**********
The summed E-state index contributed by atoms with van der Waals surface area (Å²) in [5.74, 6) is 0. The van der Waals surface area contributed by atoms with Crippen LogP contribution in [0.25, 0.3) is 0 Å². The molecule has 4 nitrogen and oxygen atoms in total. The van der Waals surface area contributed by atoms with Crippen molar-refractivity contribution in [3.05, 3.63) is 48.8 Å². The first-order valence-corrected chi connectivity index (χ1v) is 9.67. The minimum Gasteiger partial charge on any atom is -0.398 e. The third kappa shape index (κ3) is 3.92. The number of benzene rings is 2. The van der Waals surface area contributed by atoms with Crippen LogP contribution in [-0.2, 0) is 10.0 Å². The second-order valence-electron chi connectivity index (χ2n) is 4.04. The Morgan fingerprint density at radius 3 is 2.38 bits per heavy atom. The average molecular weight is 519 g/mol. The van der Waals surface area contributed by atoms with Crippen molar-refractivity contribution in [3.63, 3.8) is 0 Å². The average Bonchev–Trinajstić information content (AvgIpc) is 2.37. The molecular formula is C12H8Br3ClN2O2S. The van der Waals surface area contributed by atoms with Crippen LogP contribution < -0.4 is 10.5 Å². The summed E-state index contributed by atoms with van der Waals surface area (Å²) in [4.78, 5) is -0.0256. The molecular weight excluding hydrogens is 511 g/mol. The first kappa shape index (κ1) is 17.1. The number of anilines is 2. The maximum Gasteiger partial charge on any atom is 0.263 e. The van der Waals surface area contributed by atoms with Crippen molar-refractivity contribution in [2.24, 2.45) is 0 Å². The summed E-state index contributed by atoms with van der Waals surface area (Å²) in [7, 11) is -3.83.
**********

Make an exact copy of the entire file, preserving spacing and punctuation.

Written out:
The summed E-state index contributed by atoms with van der Waals surface area (Å²) in [5.74, 6) is 0. The van der Waals surface area contributed by atoms with Crippen LogP contribution in [0.25, 0.3) is 0 Å². The molecule has 4 nitrogen and oxygen atoms in total. The van der Waals surface area contributed by atoms with Crippen molar-refractivity contribution in [3.05, 3.63) is 48.8 Å². The first-order valence-corrected chi connectivity index (χ1v) is 9.67. The minimum Gasteiger partial charge on any atom is -0.398 e. The third kappa shape index (κ3) is 3.92. The number of benzene rings is 2. The van der Waals surface area contributed by atoms with Crippen LogP contribution in [-0.2, 0) is 10.0 Å². The second-order valence-electron chi connectivity index (χ2n) is 4.04. The Morgan fingerprint density at radius 3 is 2.38 bits per heavy atom. The average molecular weight is 519 g/mol. The van der Waals surface area contributed by atoms with Crippen molar-refractivity contribution in [3.63, 3.8) is 0 Å². The average Bonchev–Trinajstić information content (AvgIpc) is 2.37. The molecular formula is C12H8Br3ClN2O2S. The van der Waals surface area contributed by atoms with Crippen LogP contribution < -0.4 is 10.5 Å². The summed E-state index contributed by atoms with van der Waals surface area (Å²) in [4.78, 5) is -0.0256. The molecular weight excluding hydrogens is 511 g/mol. The first kappa shape index (κ1) is 17.1. The number of anilines is 2. The maximum Gasteiger partial charge on any atom is 0.263 e. The van der Waals surface area contributed by atoms with Crippen molar-refractivity contribution in [2.24, 2.45) is 0 Å². The summed E-state index contributed by atoms with van der Waals surface area (Å²) in [7, 11) is -3.83.